Hemoglobin A1c Testing
- Author: Gary L Horowitz, MD; Chief Editor: Thomas M Wheeler, MD more...
The reference range for healthy adults is 4.8–5.9%.
The decision limits for nonpregnant adults, according to the American Diabetes Association, are as follows:
For patients with diabetes mellitus, the goal of therapy is less than 7.0%.
The diagnostic criterion for diabetes is greater than or equal to 6.5% NGSP units.
Hemoglobin A1c (glycated hemoglobin) reflects the average blood glucose concentration over the course of the RBC lifespan, roughly 120 days in normal individuals.
It provides different, and complementary, information to a single glucose concentration. Some patients may have near normal fasting glucose values but very high postprandial levels, and others may have elevated fasting levels with only moderately elevated postprandial levels. Hemoglobin A1c provides information comparable to what might be provided by having frequent glucose values throughout the day over the course of 3 months.[1, 2, 3]
Thus, elevated values give a sense of the degree of overall glucose control in patients with diabetes mellitus. Intensive glucose control in diabetic patients, reflected in lower hemoglobin A1c values, has been shown to "delay the onset and slow the progression of diabetic retinopathy, nephropathy, and neuropathy." The goal of therapy is to attain a value of less than 7.0% (while minimizing hypoglycemic episodes).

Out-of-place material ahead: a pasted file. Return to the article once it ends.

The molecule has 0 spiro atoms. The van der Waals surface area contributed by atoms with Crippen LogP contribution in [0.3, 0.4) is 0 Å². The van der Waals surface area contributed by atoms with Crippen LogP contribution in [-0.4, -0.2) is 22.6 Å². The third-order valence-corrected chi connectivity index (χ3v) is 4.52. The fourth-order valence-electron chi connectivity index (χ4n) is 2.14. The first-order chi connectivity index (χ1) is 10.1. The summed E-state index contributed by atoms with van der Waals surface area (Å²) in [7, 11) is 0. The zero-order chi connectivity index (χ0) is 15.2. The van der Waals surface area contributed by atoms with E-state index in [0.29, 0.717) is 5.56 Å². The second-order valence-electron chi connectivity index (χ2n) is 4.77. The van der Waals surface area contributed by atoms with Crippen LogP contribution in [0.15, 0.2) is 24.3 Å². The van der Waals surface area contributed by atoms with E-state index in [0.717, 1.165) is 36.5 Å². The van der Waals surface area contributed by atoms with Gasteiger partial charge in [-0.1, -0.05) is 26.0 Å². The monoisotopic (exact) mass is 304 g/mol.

Hemoglobin A1c should be monitored regularly in diabetic patients.
As of January, 2010, the American Diabetes Association began promoting the use of hemoglobin A1c as the preferred diagnostic test for diabetes mellitus. Among its advantages over fasting glucose values (or 2-hour glucose values during an oral glucose tolerance test) is that samples can be drawn at any time and need no special handling (whereas ongoing glycolysis can falsely lower glucose values).[5, 6]
Most laboratories report a calculated eAG (estimated average glucose) along with every measured hemoglobin A1c, which is designed to facilitate communication with patients as well as to help clinicians appreciate the degree of hyperglycemia the A1c represents.
Note that falsely low values can occur in patients whose RBC lifespan is shorter than normal (eg, hemolytic anemia, some hemoglobinopathies) as well as in patients who have received transfusions from nondiabetic patients.
Hemoglobin A1c is a specific fraction of hemoglobin A found in healthy individuals as well as individuals with diabetes mellitus. It is formed when the N-terminal valine of the beta chain of hemoglobin A is modified by the addition of a sugar moiety. This process is nonenyzmatic, so the term glycation is preferred to the term glycosylation, although the latter is commonly used. Once formed, hemoglobin A1c is stable. As a result, the hemoglobin A1c level reflects the average blood glucose level over the course of the red blood cell’s lifespan, roughly 120 days.
A landmark paper showed convincingly that intensive control of diabetes (ie, maintaining near-normal concentrations of glucose throughout the day, reflected in lower A1c levels) "delays the onset and slows the progression of diabetic retinopathy, nephropathy, and neuropathy." Fingerstick glucose measurements by patients remain the mainstay of diabetes management for adjusting daily insulin doses, but this study established the importance of ongoing, periodic A1c measurements to monitor compliance and efficacy of therapy.